FAQ on Reverse Charge – Question Answers Related to Reverse Charge

FAQ on Reverse Charge, where the recipient is liable to pay tax, is common to many countries like Canada where it is applicable on imports of services and intangible properties. Normally, the supplier pays the tax on supply. In certain cases, the receiver becomes liable to pay the tax, i.e., the chargeability gets reversed which is why it is called reverse charge.

FAQ on Reverse Charge

Q1. Is it lawful to collect tax from recipient of supply on reverse charge basis?
Ans. Yes, as long as the tax is on the subject of levy, Government is free to collect this tax from any person – either the supplier or the recipient or anyone else. Even a third party can be called upon to deposit the tax provided there is some nexus such as collection of payment for the supply between two other persons.
Q2. Should tax payable on reverse charge basis be reduced from the value of the supply?
Ans. Contractually if tax is not included in the price payable towards the supply, then tax payable on reverse charge basis cannot be reduced from the value of supply that is paid to the supplier. And if included, then due effect to this understanding must flow by making the deduction from the payment.
Q3. Can supplier demand full payment of invoice when reverse charge is applicable?
Ans. Yes, if the contract provides that the price charged does not include tax.
Q4. What is the effect of reverse charge on input tax credit?
Ans. As regards the recipient who pays tax on reverse charge basis, tax so paid would be available as credit subject to section 17. As regards the supplier whose tax is paid by the recipient, value of such supply will be treated as ‘exempt supply’ while applying section 17(2) of the CGST Act, 2017 on all the credits availed.
Q5. What is the difference between reverse charge u/s 9(3) and u/s 9(4)?
Ans. Government has notified a list of goods and services along with the type of recipient who is liable to pay tax on those supplies covered under reverse charge as per section 9(3). If the goods or the services are not listed or the recipient is not notified, then reverse charge does not apply. For example, tax in respect of services of advocate availed by a business entity is payable on reverse charge basis. If the recipient is a religious trust which means it is not a business entity, reverse charge is not applicable.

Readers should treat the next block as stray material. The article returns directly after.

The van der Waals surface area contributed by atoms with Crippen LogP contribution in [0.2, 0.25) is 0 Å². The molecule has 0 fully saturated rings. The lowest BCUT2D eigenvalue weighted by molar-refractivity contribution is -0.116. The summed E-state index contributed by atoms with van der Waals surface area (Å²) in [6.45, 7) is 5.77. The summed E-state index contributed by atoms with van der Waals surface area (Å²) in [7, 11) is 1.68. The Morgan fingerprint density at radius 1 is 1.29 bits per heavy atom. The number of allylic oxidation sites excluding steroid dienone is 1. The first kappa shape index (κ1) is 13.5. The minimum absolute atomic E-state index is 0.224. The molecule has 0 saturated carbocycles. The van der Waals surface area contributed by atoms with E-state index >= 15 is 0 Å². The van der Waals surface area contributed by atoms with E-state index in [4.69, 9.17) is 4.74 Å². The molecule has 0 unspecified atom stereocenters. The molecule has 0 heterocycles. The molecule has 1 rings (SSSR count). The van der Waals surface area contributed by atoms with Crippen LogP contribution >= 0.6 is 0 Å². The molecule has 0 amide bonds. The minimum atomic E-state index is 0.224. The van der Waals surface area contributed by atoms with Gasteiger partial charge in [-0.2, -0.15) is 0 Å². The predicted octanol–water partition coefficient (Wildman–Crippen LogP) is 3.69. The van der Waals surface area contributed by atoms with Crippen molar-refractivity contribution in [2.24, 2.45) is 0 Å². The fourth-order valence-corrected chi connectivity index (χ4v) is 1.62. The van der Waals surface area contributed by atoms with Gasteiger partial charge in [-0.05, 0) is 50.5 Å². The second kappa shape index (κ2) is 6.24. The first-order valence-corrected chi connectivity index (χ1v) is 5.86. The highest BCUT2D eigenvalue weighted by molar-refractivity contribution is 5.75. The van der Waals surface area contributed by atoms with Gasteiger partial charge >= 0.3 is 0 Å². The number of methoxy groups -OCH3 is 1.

Whereas, every inward supply of a registered person from an unregistered person will be liable to payment of tax on reverse charge basis by such recipient – this is covered under reverse charge as per section 9(4). It is important to note that only a reasonable inquiry can be undertaken by the recipient as to why the supplier did not charge tax when it was chargeable. However, the supplies made by unregistered suppliers to a registered person are exempted if the aggregate value of such supplies does not exceed Rs. 5,000/- in a day per registered person. Therefore, if one is located in three states with one business vertical within one State, each of the States and business vertical would be eligible.
Q6. Does tax liability u/s 9(5) come within reverse charge?
Ans. No, definition of reverse charge given in section 2(98) refers only to section 9(3) and section 9(4). Tax payment by ecommerce operator in case of specified services under section 9(5) would not be a case of reverse charge but a new specie because the ecommerce operator facilitates the supply through the digital network and collects payment from recipient and passes it on to supplier.
Q7. Is reverse charge applicable after supply or on payment of advance?
Ans. Reverse charge is applicable when there is a supply and the time of supply is determined by section 12 or 13 of the CGST Act. Reverse charge is applicable at the time of advance even though actual supply is yet to take place. Rule 52 provides for the issuance of a Payment Voucher in cases where tax is to be paid on reverse charge basis.
Q8. Is reverse charge applicable on awarding contract or issuing Purchase Order (PO)?